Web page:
Recap of New Pathways Added to the Renewable Fuel Standard in 2013

This is the week that public comments are due on EPA’s controversial proposed rule that would scale back certain of the 2014 volume mandates under the Renewable Fuel Standard, which I’ve more fully described in a post on Biofuel Policy Watch. EPA has (rightly) taken a lot of flak from the biofuels industry for rolling back the target volumes for cellulosic and advanced biofuels and the overall target for all renewable fuels, and we’ll see in the coming weeks whether the torrent of negative comments EPA will no doubt receive will have any impact on the final 2014 volume mandates. At any rate, I felt it would be good to take a “time out” from all the criticism over EPA’s 2014 proposal to look back at other EPA actions under the RFS in the past year, which have generally been more favorable to the industry and which have also significantly expanded the scope of the program.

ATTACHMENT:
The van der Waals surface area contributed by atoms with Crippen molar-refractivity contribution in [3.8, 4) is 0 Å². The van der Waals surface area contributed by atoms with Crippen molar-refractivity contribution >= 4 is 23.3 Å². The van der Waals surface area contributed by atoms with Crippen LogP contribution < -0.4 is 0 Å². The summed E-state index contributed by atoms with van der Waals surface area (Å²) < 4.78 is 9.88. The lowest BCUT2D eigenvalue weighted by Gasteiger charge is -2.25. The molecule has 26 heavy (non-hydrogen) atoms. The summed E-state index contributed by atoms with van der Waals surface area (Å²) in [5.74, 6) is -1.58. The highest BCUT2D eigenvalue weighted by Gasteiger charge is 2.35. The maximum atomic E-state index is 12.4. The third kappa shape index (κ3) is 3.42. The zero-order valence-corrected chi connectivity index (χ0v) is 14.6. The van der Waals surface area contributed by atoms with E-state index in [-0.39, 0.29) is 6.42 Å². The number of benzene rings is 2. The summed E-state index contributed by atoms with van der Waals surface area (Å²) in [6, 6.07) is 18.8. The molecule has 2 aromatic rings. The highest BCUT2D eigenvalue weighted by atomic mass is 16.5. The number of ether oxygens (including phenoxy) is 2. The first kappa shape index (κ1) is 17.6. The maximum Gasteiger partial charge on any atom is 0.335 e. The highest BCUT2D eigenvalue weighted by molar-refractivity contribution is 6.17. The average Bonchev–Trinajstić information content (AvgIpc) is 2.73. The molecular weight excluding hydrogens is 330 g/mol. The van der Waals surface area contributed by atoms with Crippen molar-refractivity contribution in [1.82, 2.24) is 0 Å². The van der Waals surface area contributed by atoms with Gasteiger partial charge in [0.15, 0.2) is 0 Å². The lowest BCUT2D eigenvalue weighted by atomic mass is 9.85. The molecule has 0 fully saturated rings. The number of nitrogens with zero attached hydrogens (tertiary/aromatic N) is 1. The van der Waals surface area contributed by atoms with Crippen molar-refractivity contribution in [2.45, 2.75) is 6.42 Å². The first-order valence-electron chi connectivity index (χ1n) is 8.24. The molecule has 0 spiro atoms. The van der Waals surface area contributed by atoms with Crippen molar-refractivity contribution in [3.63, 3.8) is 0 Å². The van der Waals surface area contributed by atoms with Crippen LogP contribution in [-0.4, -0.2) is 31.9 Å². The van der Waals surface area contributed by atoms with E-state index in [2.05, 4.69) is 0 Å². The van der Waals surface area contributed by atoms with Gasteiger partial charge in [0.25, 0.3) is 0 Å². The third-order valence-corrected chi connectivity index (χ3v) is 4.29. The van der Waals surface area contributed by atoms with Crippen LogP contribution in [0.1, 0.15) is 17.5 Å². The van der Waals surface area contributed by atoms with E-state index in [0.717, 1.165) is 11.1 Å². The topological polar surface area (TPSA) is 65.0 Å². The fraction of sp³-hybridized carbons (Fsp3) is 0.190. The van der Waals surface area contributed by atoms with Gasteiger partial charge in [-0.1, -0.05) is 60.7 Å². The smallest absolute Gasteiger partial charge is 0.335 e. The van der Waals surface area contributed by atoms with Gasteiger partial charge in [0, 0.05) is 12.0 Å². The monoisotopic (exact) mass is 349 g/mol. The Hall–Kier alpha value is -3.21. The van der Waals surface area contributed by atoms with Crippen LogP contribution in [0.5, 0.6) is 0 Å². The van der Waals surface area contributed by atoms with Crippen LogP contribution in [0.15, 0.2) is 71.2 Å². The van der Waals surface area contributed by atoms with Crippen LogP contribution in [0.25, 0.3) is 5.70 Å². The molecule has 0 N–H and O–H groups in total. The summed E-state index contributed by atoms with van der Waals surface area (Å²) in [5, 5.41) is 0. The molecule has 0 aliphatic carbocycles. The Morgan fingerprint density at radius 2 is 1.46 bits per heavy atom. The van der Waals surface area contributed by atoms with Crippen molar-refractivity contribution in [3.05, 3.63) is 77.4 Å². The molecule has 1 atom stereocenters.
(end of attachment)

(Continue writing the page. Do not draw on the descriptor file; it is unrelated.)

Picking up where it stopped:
I’d like to focus primarily on EPA’s rulemaking activities relating to new fuel pathways. As I described in a post last year, the original legislation that established the RFS set up the four broad categories of renewable fuels (renewable fuels, advanced biofuels, cellulosic biofuels, and biomass-based diesel), and EPA’s implementing regulations specified certain fuels and feedstock production pathways that were originally qualified for inclusion within these categories. The regulations further provided that fuel pathways not included within the original rule would need to be reviewed and approved by EPA to be considered as renewable fuels under the RFS. New pathways can be added to the regulations as generic pathways, applicable to any manufacturer using a specified feedstock as long as the specified conditions are met. These actions usually arise as a result of reviews initiated by EPA staff and are accomplished through formal rulemaking procedures. Other pathways are added in response to petitions submitted by a manufacturer, and approval of such pathways may be more narrowly applicable to the submitter’s proprietary pathway. Last year’s post described the petition process in more detail, with additional information on the process available on EPA’s website.